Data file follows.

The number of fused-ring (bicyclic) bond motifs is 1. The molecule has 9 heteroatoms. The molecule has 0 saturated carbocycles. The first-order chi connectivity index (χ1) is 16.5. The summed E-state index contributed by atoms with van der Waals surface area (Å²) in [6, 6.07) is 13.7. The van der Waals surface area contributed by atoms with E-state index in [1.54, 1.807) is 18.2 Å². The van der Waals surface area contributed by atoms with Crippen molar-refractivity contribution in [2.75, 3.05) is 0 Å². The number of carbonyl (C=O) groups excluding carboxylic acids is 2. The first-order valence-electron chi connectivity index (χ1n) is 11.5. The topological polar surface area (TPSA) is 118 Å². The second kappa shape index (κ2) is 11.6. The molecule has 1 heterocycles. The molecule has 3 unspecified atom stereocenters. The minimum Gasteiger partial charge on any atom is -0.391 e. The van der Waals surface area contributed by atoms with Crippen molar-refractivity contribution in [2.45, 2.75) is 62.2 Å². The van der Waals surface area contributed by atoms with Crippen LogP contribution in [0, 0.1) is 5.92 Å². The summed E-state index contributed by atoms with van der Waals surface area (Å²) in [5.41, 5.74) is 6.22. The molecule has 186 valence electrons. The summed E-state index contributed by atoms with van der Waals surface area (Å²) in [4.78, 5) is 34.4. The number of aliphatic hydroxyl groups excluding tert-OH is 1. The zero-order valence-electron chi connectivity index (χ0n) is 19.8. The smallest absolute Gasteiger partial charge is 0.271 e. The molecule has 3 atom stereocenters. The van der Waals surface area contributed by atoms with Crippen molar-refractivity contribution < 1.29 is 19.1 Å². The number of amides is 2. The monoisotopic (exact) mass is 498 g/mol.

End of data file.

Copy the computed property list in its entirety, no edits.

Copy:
The number of fused-ring (bicyclic) bond motifs is 1. The molecule has 9 heteroatoms. The molecule has 0 saturated carbocycles. The first-order chi connectivity index (χ1) is 16.5. The summed E-state index contributed by atoms with van der Waals surface area (Å²) in [6, 6.07) is 13.7. The van der Waals surface area contributed by atoms with E-state index in [1.54, 1.807) is 18.2 Å². The van der Waals surface area contributed by atoms with Crippen molar-refractivity contribution in [2.75, 3.05) is 0 Å². The number of carbonyl (C=O) groups excluding carboxylic acids is 2. The first-order valence-electron chi connectivity index (χ1n) is 11.5. The topological polar surface area (TPSA) is 118 Å². The second kappa shape index (κ2) is 11.6. The molecule has 1 heterocycles. The molecule has 3 unspecified atom stereocenters. The minimum Gasteiger partial charge on any atom is -0.391 e. The van der Waals surface area contributed by atoms with Crippen molar-refractivity contribution in [2.45, 2.75) is 62.2 Å². The van der Waals surface area contributed by atoms with Crippen LogP contribution in [0, 0.1) is 5.92 Å². The summed E-state index contributed by atoms with van der Waals surface area (Å²) in [5.41, 5.74) is 6.22. The molecule has 186 valence electrons. The summed E-state index contributed by atoms with van der Waals surface area (Å²) in [4.78, 5) is 34.4. The number of aliphatic hydroxyl groups excluding tert-OH is 1. The zero-order valence-electron chi connectivity index (χ0n) is 19.8. The smallest absolute Gasteiger partial charge is 0.271 e. The molecule has 3 atom stereocenters. The van der Waals surface area contributed by atoms with Crippen molar-refractivity contribution < 1.29 is 19.1 Å². The number of amides is 2. The monoisotopic (exact) mass is 498 g/mol.